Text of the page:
Is humidity a factor? Are Xbox 360s in Florida just as likely as a 360 in Seattle?
Humidity is a co-factor with temperature for many failure modes. The hotter the room ambient conditions, the more likely a 360 is to fail, all else being equal. Same for humidity.
Is keeping the 360 horizontal more safe than keeping it vertical?
I don't think so. Vertical exposes more surface area and volume to heat exchange with cooler room air. And I think opens more vent holes. Just don't let it fall over.
System wide design problems due to a production schedule that shipped a full year before the competition's systems?
Yes. It just wasn't mature enough. Too many design defects, lack of design margins, immature test processes and equipment, insufficient PB free manufacturing expertise at partner manufacturers who made the mother board.
Or is there no one specific problem but a bunch of possible problem for each console?
Yes. See above.
Q: How have IBM and ATI dealt with the Xbox 360 problems?
Sorry, I don't know. But they were contracted to design and help launch the chips. After that, MS owned the design and tooling. So they didn't have to worry about it. Although I'm sure they were pulled in.
Q: Just what is up with the RROD "Towel Trick" fix?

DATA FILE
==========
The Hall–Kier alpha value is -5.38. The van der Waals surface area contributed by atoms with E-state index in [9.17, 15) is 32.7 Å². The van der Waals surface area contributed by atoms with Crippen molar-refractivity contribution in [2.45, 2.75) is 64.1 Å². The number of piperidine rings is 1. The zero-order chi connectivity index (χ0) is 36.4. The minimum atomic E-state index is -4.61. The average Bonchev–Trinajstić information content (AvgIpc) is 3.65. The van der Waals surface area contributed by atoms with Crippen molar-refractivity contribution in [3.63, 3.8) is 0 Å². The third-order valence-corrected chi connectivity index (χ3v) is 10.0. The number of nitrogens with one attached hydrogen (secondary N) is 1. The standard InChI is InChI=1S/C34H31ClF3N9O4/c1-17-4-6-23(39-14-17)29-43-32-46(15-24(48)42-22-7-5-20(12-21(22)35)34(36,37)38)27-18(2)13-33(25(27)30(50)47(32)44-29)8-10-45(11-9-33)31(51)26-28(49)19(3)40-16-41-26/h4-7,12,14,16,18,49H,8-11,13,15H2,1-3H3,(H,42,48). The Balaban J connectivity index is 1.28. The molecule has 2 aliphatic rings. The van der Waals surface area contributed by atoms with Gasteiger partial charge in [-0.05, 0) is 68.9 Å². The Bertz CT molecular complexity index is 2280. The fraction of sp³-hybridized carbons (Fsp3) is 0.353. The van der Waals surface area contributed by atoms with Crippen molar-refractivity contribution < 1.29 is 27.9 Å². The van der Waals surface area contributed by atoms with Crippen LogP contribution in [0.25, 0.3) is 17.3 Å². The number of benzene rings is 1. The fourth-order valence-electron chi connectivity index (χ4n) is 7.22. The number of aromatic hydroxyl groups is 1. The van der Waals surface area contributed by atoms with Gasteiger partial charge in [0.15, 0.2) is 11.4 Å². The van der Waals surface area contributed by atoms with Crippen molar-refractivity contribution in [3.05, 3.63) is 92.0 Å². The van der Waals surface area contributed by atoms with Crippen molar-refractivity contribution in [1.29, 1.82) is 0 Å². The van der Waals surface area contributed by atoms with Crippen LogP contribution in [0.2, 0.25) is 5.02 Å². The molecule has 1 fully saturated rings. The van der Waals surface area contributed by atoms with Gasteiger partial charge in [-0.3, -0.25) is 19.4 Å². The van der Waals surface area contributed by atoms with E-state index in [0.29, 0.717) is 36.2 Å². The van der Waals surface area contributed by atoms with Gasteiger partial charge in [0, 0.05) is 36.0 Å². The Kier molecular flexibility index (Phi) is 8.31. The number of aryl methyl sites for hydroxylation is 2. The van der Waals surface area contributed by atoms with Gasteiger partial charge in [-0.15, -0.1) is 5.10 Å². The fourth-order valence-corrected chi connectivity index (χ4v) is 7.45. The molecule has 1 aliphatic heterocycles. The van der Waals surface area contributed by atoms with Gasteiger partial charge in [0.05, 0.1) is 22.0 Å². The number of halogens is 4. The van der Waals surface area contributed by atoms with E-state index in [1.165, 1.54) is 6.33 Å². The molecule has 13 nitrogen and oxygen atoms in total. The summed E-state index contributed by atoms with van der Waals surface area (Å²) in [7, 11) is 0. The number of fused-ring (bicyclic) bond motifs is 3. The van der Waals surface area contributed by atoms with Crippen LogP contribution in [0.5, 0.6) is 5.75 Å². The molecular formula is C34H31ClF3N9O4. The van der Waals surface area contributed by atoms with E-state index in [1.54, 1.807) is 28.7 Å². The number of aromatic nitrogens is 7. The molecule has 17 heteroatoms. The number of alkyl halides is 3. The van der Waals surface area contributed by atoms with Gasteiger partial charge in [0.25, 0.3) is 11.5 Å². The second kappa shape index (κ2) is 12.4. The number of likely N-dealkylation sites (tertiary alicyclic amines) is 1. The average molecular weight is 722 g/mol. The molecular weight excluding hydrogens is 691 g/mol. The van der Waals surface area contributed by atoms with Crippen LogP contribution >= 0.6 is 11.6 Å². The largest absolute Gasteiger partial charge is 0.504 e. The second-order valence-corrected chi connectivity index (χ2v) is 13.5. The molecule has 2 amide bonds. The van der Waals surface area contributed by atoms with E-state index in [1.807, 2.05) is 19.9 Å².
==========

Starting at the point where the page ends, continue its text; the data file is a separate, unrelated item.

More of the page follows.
My best guess is that it somewhat reflows the solder joints on the GPU while it's under a high compressive load from the heatsink clip, causing any open solder joints to make contact again. I don't think it's going to fully reflow them because 1) PB free solder melts above 300 degrees C, and if that happened the GPU would be pulled flat to the mother board with a big puddle of solder under it shorting everything out.
Q: One of the problems that I have run into my 360 is that the disk tray will fail to eject and not let me swap disks. Have any ideas?
LOL. Reboot and try it again! Sorry, couldn't help myself. You didn't give me enough info. How often does it happen? Notice any conditions that tend to make it happen more repeatably (after long play, unit standing up, right after a previous eject, etc.)? Can you recover and get the tray open at some other time after it fails? What did you have to do? It might be as simple as a bad connection somewhere in the circuit for the eject button. Usually I'd recommend percussive maintenance (hit it) but that would probably damage the disc and could damage the console. So don't. Maybe the disc is jammed in there. Does the tray try to come out and then stop? Maybe there is a misalignment with the box case. See if you can find a place where it might be catching. If you can't find the problem, bring it with you when we meet and I'll look at it.